Elsworth 13th February   Distribution of coal.

During the late cold weather, upwards of 23 tons of coal were given away to the poor of the above parish, all the widows receiving 3 cwts. each, and some of the largest families, as much as 6 cwts. Too much praise cannot be attributed to the Rector and his wealthier parishioners, for supplying their poorer neighbours with such an article at this season of the year.

Elsworth 20th March   Inquest.

An inquest was held on Saturday last, before F. Barlow, Esq., coroner, at Elsworth, on view of the body of Miss Mary Parsons, aged 47. The deceased had for some years been somewhat imbecile in mind, and her bodily health had not of late years been good, and she had been accustomed at times to keep her bed for days and even weeks together, without cause for so doing. On Friday the 12th inst., she appeared in better health than usual, and cheerful, and ate her meals heartily, but would not get up. Miss Lucy Brasher, her attendant, had left her bedroom for about ¾ of an hour, and returning to it about 4.30 found her speechless and evidently dying, and she died in about half-an-hour afterwards. Mr. Ellis, surgeon, of Willingham, was examined at the inquest, and without making any post mortem examination, stated he had no doubt the deceased died from paralysis caused by a softening of the brain.

Elsworth 20th March   Parish Meeting.

On Thursday last, a meeting was held in the rectory house, for the purpose of looking over the parish books, which gave great satisfaction, and also for electing the following parish officers for the ensuing year, viz., Mr. William Cotterell, guardian; Mr. John Kirby and Mr. George Kimpton, overseers; Mr. James Parsons and Mr. George Kimpton, surveyors.

Elsworth l0th April   Churchwardens Election.

On Thursday afternoon last, a meeting was held in the Rectory-house, the Rev. J. R. Dobson, rector, in the chair, for the purpose of examining the Churchwardens’ accounts for the past year, and also for choosing Churchwardens for the year ensuing, when Mr. Wm. Cotterell and Mr. Stephen Witherow were re-elected.

Elsworth 1st May   Addenbrooke’s Sermon.

On Sunday afternoon last, a sermon was preached in the parish church by the Rev. J. R. Dobson, rector, in aid of the above valuable institution. The rev. gentleman chose for his text the l0th chapter of St. Luke, latter part of the 37th verse -”Then said Jesus unto him, Go and do thou likewise.” The collection amounted to £1. 6s. 6d.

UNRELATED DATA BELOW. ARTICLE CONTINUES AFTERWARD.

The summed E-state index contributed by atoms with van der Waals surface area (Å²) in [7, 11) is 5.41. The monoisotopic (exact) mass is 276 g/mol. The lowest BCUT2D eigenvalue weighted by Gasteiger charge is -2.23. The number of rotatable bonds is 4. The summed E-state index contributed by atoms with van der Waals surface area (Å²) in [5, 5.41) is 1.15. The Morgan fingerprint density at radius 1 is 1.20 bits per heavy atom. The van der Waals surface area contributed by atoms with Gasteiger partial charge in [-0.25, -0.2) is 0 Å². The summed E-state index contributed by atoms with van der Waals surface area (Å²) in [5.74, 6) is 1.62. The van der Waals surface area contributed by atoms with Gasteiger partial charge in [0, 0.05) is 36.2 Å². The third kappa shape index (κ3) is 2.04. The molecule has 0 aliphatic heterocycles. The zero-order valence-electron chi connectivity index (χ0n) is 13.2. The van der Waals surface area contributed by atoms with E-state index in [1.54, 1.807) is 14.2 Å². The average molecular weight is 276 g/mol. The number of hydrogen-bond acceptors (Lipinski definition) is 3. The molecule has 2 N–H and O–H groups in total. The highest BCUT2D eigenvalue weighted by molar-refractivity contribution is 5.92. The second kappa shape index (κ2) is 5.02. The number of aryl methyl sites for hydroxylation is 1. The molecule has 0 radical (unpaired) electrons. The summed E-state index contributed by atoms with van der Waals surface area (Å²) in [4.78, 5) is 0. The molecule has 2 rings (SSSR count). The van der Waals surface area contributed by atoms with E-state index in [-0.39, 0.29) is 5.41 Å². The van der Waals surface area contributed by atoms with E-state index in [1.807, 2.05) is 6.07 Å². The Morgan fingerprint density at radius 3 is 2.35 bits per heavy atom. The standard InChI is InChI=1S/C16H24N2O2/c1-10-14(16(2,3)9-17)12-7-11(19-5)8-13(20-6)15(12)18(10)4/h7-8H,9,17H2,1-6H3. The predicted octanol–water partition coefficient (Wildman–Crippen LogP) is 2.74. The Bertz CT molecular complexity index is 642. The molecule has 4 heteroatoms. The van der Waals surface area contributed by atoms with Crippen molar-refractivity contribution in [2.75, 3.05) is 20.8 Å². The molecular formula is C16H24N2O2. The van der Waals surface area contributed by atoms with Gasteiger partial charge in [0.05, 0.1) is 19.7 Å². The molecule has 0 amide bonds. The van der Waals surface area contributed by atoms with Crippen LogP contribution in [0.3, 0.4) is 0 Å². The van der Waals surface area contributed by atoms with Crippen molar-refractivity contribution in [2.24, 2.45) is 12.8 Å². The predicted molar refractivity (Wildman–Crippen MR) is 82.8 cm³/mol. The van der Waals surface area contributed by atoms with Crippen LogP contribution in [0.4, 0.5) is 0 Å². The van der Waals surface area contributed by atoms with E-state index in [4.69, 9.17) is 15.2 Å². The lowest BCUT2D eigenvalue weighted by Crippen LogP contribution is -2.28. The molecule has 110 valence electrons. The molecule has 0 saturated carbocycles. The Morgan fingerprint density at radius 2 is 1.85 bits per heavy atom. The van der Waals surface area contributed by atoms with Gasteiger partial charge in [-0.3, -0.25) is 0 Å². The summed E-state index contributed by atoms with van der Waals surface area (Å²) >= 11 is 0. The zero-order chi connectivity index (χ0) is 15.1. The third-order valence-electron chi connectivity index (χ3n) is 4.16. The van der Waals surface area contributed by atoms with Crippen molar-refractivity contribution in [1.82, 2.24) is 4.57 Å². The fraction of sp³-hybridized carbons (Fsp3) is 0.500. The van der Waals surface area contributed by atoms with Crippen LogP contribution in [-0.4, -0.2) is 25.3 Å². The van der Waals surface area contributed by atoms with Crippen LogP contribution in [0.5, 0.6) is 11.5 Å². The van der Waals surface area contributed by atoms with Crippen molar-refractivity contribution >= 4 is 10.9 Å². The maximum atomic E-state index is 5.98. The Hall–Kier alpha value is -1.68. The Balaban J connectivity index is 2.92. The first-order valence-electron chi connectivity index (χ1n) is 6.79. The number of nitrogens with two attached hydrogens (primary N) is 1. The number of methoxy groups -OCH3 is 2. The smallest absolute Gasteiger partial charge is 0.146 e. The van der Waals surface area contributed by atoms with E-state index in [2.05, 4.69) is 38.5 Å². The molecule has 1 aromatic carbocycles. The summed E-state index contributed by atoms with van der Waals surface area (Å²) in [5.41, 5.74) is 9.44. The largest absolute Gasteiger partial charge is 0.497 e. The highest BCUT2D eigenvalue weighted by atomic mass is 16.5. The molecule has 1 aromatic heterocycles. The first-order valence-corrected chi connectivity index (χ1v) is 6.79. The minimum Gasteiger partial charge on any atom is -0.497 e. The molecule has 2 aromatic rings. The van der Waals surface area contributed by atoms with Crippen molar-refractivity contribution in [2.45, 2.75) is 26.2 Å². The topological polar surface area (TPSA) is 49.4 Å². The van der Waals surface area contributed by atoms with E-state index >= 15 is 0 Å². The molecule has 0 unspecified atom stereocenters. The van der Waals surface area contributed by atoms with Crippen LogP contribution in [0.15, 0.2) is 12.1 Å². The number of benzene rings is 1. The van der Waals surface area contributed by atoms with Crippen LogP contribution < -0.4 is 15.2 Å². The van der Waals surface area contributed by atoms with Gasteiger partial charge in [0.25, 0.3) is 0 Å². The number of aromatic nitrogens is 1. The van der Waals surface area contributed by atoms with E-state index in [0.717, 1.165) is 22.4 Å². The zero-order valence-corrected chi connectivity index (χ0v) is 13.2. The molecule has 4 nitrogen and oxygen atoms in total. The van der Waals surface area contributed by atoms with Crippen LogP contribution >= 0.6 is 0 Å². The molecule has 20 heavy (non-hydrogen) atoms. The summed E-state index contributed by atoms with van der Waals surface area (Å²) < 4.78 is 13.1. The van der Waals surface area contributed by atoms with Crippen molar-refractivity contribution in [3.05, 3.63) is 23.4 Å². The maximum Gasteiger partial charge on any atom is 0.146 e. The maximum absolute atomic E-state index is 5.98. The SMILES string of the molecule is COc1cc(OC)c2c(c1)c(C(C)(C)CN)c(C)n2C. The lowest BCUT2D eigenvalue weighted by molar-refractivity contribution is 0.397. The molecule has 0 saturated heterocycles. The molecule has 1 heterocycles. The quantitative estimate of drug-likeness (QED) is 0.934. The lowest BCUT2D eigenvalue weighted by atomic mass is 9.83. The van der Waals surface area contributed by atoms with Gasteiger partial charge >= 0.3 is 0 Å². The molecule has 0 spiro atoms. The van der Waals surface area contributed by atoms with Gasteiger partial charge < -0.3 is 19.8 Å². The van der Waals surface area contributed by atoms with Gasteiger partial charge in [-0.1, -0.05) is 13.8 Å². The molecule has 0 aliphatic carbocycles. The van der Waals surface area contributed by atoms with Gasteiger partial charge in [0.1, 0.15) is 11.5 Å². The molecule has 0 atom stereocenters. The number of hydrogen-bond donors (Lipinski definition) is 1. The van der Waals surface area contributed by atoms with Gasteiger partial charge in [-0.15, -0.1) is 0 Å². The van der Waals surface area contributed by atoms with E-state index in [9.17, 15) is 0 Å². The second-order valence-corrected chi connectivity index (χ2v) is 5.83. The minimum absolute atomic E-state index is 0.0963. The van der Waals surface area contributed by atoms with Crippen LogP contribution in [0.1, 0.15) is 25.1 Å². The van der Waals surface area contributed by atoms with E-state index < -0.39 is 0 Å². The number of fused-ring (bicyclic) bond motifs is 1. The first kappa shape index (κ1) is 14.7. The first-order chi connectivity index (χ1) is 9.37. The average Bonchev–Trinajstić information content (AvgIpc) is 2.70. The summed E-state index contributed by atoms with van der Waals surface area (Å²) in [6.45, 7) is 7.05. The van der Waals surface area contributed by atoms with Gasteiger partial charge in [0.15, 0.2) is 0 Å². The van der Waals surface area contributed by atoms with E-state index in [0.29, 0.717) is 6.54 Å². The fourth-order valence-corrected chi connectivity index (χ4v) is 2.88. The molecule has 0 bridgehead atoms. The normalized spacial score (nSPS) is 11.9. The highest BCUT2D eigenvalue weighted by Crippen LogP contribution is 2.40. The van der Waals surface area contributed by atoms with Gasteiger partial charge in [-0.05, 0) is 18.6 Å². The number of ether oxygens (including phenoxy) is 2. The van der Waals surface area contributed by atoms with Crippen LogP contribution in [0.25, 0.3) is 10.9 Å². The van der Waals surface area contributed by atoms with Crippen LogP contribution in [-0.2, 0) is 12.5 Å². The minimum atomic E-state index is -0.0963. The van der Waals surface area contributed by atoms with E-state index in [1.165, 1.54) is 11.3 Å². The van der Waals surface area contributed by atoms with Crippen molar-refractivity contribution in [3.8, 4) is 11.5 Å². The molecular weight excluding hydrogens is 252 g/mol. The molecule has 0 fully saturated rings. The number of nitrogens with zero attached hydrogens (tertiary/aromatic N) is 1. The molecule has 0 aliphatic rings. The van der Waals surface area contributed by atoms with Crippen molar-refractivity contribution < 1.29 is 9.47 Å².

Knapwell 12th June   Sunday Schools.

On Sunday last, sermons were preached in the parish church by the Rev. J. Campbell, officiating minister, in aid of the above schools. After an excellent and eloquent discourse from 4th chapter of Acts, part of 36th verse, “the son of consolation” the sum of £1. l0s. 5dwas collected.

Elsworth 14th August   Sale of Farm.

Sale of the Freehold and Copyhold Farm of the Late Mr. Baldock, of Elsworth – This property, situated at Elsworth and Hilton, was sold by auction by Messrs. Wentworth and Son, at the Unicorn Inn, St. Ives, on Monday last: there was a very large attendance and great competition. The property was arranged in fourteen lots, and produced upwards of eight thousand pounds; the Hilton pasture made one hundred guineas per acre.

Elsworth 28th August   Sheep worrying.

On Thursday evening se’nnight, several sheep were worried in fields belonging to Mr. James Parsons and Mr. Browning, of the above place. One, the property of the latter, was eaten, excepting the shoulders and head; and several, the property of the former, were severely bitten. Luckily two men were crossing the field at the time, otherwise the consequence no doubt would have been very serious, as it was with great difficulty the dogs could be made to loose their hold, and one was about to fly at the man who afterwards succeeded in capturing them.

Elsworth 4th September   Melancholy and Fatal Accident.

On Friday, the 27th ult., an inquest was held in this place, before F. Barlow, Esq., coroner, on view of the body of a little girl, six years old, named Emily Witherow. The father of the deceased is a miller, and on Thursday she accompanied him in his cart to the mill: she played about the interior for a quarter of an hour, and at half-past three o’clock expressed a desire to go home: her father, who was engaged in conference with his foreman, desired her to go and get into the cart, which was in waiting, and she departed for that purpose. Mr. Witherow followed in a minute or two, and was horror-struck at finding her lying insensible in front of the mill, having been struck by one of the sails on the head. The deceased, who was surrounded by a pool of blood, was conveyed home, and medical aid called in, but all to no purpose: the brain was literally cut in two, and she died the same night. Verdict, “accidental death.”

Elsworth 18th September   School Treat.

On Friday afternoon se’nnight, the children belonging to the Church day and Sunday schools were regaled with tea, plum cake, etc., on the lawn in front of the Rectory House, by the Rev. J. R. Dobson, rector. Ample justice having been done to the good things, the youngsters played at several games, such as cricket, swinging, etc., up to a reasonable hour, when they dispersed, much pleased with their treat.

Elsworth 16th October   Christianity among the Jews.